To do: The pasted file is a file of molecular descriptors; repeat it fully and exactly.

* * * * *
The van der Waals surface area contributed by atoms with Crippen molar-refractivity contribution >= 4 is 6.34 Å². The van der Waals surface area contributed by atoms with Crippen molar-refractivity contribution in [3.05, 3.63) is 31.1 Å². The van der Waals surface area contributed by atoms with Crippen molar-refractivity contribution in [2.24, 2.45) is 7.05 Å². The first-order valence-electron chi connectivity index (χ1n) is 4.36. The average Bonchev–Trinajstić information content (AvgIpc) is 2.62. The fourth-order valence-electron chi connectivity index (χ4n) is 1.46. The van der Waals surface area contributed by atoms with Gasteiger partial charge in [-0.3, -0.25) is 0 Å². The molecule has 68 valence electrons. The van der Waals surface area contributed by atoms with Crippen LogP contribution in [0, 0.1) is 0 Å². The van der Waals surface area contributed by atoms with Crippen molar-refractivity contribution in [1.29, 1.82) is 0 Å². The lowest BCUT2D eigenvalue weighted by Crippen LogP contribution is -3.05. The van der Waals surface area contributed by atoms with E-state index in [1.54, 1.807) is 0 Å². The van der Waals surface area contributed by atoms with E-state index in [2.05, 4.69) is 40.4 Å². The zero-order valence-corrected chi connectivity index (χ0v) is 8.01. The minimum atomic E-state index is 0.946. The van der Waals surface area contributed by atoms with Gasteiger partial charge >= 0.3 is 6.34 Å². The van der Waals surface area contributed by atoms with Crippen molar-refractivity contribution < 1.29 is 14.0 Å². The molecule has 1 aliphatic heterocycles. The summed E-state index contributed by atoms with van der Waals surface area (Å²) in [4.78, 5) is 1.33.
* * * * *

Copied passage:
The van der Waals surface area contributed by atoms with Crippen molar-refractivity contribution >= 4 is 6.34 Å². The van der Waals surface area contributed by atoms with Crippen molar-refractivity contribution in [3.05, 3.63) is 31.1 Å². The van der Waals surface area contributed by atoms with Crippen molar-refractivity contribution in [2.24, 2.45) is 7.05 Å². The first-order valence-electron chi connectivity index (χ1n) is 4.36. The average Bonchev–Trinajstić information content (AvgIpc) is 2.62. The fourth-order valence-electron chi connectivity index (χ4n) is 1.46. The van der Waals surface area contributed by atoms with Gasteiger partial charge in [-0.3, -0.25) is 0 Å². The molecule has 68 valence electrons. The van der Waals surface area contributed by atoms with Crippen LogP contribution in [0, 0.1) is 0 Å². The van der Waals surface area contributed by atoms with Crippen molar-refractivity contribution in [1.29, 1.82) is 0 Å². The lowest BCUT2D eigenvalue weighted by Crippen LogP contribution is -3.05. The van der Waals surface area contributed by atoms with E-state index in [1.54, 1.807) is 0 Å². The van der Waals surface area contributed by atoms with E-state index in [2.05, 4.69) is 40.4 Å². The zero-order valence-corrected chi connectivity index (χ0v) is 8.01. The minimum atomic E-state index is 0.946. The van der Waals surface area contributed by atoms with Gasteiger partial charge >= 0.3 is 6.34 Å². The van der Waals surface area contributed by atoms with Crippen molar-refractivity contribution < 1.29 is 14.0 Å². The molecule has 1 aliphatic heterocycles. The summed E-state index contributed by atoms with van der Waals surface area (Å²) in [4.78, 5) is 1.33.